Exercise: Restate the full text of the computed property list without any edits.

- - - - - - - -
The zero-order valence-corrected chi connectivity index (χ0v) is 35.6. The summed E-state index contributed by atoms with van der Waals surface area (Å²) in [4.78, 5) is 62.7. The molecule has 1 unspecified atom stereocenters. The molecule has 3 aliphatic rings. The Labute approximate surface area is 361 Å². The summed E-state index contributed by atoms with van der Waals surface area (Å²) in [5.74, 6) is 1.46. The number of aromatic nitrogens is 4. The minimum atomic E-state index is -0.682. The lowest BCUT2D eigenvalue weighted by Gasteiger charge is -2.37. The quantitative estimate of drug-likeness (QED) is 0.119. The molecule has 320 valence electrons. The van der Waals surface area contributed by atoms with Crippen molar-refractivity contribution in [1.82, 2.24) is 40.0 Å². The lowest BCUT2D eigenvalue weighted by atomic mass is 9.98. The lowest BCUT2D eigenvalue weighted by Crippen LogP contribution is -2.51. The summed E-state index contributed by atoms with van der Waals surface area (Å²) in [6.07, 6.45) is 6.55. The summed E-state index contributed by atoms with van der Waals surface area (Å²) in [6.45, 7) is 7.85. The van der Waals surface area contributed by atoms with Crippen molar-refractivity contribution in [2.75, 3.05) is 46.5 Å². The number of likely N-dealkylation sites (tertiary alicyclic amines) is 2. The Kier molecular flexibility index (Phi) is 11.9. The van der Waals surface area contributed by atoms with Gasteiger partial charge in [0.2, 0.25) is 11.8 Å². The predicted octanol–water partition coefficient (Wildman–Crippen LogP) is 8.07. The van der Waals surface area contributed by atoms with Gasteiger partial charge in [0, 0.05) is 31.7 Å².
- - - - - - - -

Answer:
The zero-order valence-corrected chi connectivity index (χ0v) is 35.6. The summed E-state index contributed by atoms with van der Waals surface area (Å²) in [4.78, 5) is 62.7. The molecule has 1 unspecified atom stereocenters. The molecule has 3 aliphatic rings. The Labute approximate surface area is 361 Å². The summed E-state index contributed by atoms with van der Waals surface area (Å²) in [5.74, 6) is 1.46. The number of aromatic nitrogens is 4. The minimum atomic E-state index is -0.682. The lowest BCUT2D eigenvalue weighted by Gasteiger charge is -2.37. The quantitative estimate of drug-likeness (QED) is 0.119. The molecule has 320 valence electrons. The van der Waals surface area contributed by atoms with Crippen molar-refractivity contribution in [1.82, 2.24) is 40.0 Å². The lowest BCUT2D eigenvalue weighted by atomic mass is 9.98. The lowest BCUT2D eigenvalue weighted by Crippen LogP contribution is -2.51. The summed E-state index contributed by atoms with van der Waals surface area (Å²) in [6.07, 6.45) is 6.55. The summed E-state index contributed by atoms with van der Waals surface area (Å²) in [6.45, 7) is 7.85. The van der Waals surface area contributed by atoms with Crippen molar-refractivity contribution in [2.75, 3.05) is 46.5 Å². The number of likely N-dealkylation sites (tertiary alicyclic amines) is 2. The Kier molecular flexibility index (Phi) is 11.9. The van der Waals surface area contributed by atoms with Gasteiger partial charge in [0.2, 0.25) is 11.8 Å². The predicted octanol–water partition coefficient (Wildman–Crippen LogP) is 8.07. The van der Waals surface area contributed by atoms with Gasteiger partial charge in [0, 0.05) is 31.7 Å².